The Federal Communications Commission (FCC) announced Tuesday, June 9, that they are demanding a record breaking fine of $225 million from a fraudulent Texas-based insurance telemarketing firm.
The FCC alleges that John C. Spiller and Jakob Mears, through companies including Rising Eagle Capital and JSquared Telecom, made 1 billion robocalls across the country during the first four-and-a-half months of 2019 on behalf of clients that sell short-term, limited-duration health insurance plans.
“We are making it clear that scamming consumers and, as we saw in this case, tricking them into buying products under false pretenses cannot and will not go unchecked,” said Ajit Pai, FCC Chairman. “That is why the FCC and state officials are standing together and taking strong action to protect the American public from the scourge of spoofed robocalls.”
The fraudulent crimes
The robocalls targeted consumers on the Do Not Call list because he believed that it was more profitable to target those consumers. According to the FCC, Spiller also admitted that he made millions of calls per day using spoofed numbers that resembled numbers belonging to the call recipient’s friends or family members in seven states including: Arkansas, Indiana, Michigan, Missouri, North Carolina, Ohio and Texas.
According to the FCC press release, Spiller admitted “that he knowingly called consumers on the Do Not Call list as he believed that it was more profitable to target these consumers,” that “he made millions of calls per day, and that he was using spoofed numbers.”
The crimes first began in 2019, as the companies attempted to sell consumers fraudulent, short-term health insurance plans from major insurance carriers such as Aetna, Blue Cross Blue Shield, Cigna, and UnitedHealth Group, but consumers would instead be transferred to a fraudulent call center with no affiliation with the companies named.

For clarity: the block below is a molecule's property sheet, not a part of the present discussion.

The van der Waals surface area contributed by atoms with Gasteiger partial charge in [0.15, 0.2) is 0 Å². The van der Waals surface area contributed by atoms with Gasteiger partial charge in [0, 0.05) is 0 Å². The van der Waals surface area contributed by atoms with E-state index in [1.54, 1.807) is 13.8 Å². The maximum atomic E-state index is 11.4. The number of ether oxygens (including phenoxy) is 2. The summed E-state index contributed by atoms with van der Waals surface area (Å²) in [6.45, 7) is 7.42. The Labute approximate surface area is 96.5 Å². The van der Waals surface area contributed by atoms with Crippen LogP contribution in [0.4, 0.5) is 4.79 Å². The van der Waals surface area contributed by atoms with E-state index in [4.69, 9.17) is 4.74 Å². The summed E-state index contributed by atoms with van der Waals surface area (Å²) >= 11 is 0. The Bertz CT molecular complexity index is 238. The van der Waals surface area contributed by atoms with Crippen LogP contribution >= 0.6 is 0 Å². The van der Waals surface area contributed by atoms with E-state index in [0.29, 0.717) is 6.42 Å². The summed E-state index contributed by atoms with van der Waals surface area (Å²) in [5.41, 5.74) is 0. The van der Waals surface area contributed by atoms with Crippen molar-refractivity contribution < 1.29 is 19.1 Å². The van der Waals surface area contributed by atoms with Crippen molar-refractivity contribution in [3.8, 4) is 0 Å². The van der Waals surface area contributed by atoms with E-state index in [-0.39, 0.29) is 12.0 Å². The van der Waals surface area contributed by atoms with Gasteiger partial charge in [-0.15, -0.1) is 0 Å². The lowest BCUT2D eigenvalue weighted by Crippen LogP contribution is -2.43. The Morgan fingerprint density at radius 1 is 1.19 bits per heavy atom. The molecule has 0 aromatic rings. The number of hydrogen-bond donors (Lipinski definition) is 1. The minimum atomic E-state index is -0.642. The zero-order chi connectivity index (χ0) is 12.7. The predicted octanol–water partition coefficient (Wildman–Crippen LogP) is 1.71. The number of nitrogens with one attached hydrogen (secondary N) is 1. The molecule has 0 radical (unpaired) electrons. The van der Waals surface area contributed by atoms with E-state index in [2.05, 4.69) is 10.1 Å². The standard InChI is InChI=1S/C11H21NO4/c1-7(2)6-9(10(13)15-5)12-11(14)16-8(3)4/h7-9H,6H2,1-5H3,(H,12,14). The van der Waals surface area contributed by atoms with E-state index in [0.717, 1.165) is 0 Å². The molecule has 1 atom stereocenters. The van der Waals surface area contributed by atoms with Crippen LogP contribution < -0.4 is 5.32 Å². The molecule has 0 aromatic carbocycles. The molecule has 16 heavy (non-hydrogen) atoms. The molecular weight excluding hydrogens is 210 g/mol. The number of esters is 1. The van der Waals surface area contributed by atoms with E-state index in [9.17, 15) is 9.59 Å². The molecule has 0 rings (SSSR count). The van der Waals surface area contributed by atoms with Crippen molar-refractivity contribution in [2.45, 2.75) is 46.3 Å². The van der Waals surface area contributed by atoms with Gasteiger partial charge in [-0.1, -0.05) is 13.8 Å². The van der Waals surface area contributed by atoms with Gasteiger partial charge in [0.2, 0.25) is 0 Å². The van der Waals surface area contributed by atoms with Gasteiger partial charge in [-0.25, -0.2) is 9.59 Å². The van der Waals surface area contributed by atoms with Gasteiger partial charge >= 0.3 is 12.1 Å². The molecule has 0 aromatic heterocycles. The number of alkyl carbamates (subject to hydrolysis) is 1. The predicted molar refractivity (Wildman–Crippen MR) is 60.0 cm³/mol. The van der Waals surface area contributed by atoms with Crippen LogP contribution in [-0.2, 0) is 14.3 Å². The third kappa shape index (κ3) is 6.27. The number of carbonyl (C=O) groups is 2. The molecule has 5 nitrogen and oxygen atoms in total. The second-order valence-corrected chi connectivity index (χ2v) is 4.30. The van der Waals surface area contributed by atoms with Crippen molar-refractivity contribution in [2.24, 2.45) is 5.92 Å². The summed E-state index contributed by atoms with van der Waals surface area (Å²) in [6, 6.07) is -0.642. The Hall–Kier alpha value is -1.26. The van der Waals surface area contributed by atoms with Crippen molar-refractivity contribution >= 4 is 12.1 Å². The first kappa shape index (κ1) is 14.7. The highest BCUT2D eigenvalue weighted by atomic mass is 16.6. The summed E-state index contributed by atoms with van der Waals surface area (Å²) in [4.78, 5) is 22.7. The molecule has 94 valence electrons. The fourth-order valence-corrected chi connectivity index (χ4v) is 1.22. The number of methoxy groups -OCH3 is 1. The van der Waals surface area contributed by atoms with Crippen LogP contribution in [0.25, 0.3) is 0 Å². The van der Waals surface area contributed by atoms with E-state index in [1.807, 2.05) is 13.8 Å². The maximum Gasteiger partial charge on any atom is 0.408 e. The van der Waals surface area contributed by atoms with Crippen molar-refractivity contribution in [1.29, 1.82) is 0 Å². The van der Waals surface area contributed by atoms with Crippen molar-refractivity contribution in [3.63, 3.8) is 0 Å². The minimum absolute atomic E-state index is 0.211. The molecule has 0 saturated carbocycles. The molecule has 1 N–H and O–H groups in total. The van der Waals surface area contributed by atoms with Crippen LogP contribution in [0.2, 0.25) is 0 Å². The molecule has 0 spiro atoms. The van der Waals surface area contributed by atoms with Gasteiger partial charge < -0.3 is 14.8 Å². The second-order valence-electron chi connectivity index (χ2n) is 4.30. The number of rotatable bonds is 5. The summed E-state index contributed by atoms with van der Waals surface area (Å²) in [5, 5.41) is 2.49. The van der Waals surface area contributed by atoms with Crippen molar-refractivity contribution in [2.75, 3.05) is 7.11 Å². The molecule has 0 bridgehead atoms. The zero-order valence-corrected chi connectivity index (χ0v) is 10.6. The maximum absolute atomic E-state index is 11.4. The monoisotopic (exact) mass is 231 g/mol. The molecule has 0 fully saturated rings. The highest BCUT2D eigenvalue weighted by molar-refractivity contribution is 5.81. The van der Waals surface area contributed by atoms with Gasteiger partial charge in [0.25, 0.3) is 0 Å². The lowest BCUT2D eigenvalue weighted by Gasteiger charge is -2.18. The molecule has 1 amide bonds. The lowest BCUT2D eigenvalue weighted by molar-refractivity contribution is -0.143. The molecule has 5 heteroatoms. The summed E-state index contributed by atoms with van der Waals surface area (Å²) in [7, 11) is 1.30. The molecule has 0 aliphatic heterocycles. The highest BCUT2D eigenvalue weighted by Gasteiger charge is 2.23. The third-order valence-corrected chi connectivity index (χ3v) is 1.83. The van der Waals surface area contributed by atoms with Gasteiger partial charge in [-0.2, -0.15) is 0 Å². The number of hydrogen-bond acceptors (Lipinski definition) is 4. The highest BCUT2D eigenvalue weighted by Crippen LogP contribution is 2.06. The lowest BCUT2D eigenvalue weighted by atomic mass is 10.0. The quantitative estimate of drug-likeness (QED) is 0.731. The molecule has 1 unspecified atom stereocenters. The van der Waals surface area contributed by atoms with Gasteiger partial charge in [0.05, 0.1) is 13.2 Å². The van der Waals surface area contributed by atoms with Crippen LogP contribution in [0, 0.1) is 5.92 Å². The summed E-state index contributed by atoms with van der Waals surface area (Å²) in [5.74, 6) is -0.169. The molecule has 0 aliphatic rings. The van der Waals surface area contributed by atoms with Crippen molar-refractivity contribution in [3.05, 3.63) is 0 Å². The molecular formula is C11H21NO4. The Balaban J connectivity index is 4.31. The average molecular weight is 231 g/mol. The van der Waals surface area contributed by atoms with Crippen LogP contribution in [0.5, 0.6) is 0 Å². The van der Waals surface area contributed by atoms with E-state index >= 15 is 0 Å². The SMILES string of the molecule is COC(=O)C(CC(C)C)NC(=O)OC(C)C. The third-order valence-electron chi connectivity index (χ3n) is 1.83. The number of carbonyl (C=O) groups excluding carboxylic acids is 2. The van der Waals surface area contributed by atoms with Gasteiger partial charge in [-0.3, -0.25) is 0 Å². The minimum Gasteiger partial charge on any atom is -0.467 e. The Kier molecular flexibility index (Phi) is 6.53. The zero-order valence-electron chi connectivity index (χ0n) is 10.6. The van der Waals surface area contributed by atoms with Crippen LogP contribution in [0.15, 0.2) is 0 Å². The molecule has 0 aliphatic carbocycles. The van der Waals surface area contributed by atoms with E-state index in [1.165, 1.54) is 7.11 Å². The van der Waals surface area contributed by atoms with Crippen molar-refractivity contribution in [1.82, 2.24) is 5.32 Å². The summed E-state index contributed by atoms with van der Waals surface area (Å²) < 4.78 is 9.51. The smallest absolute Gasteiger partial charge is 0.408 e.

Scam victims were lured in by telemarketing that pitched policies from other providers that were Rising Eagle’s clients, the FCC said.
Following the proposed FCC fine, attorneys general for the seven states filed a lawsuit on Tuesday seeking damages, penalty, and an injunction against Rising Eagle, JSquared Telecom, and two men accused of controlling both businesses.
Will the fine be collected?
Though the $225 million penalty is hugely impressive, Jessica Rosenworcel, one of the FCC’s five commissioners, challenged the legitimacy of the fine.
“Over the last several years the FCC has levied hundreds of millions in fines against robocallers just like the folks we have here today. But so far collections on these eye-popping fines have netted next to nothing,” said Rosenworcel.
Rosenworcel used a 2019 Wall Street Journal article as evidence of unpaid fines against robocallers that were set for $208 million, and yet only $6,790 was actually collected.
“Why? Well, one reason is that the FCC looks to the Department of Justice to collect on the agency’s fines against robocallers. When they don’t get involved, as here, that’s not a good sign,” Rosenworcel continued.
Geoffrey Starks, FCC commissioner, echoed Rosenworcel’s concern.
“The threat of large fines as a deterrent means nothing if we systematically fail to actually collect on them,” Starks said. “We must work harder to ensure on the back end that our enforcement efforts reap actual, measurable results, and then be transparent about how we’re going to put violators on notice that we mean business.”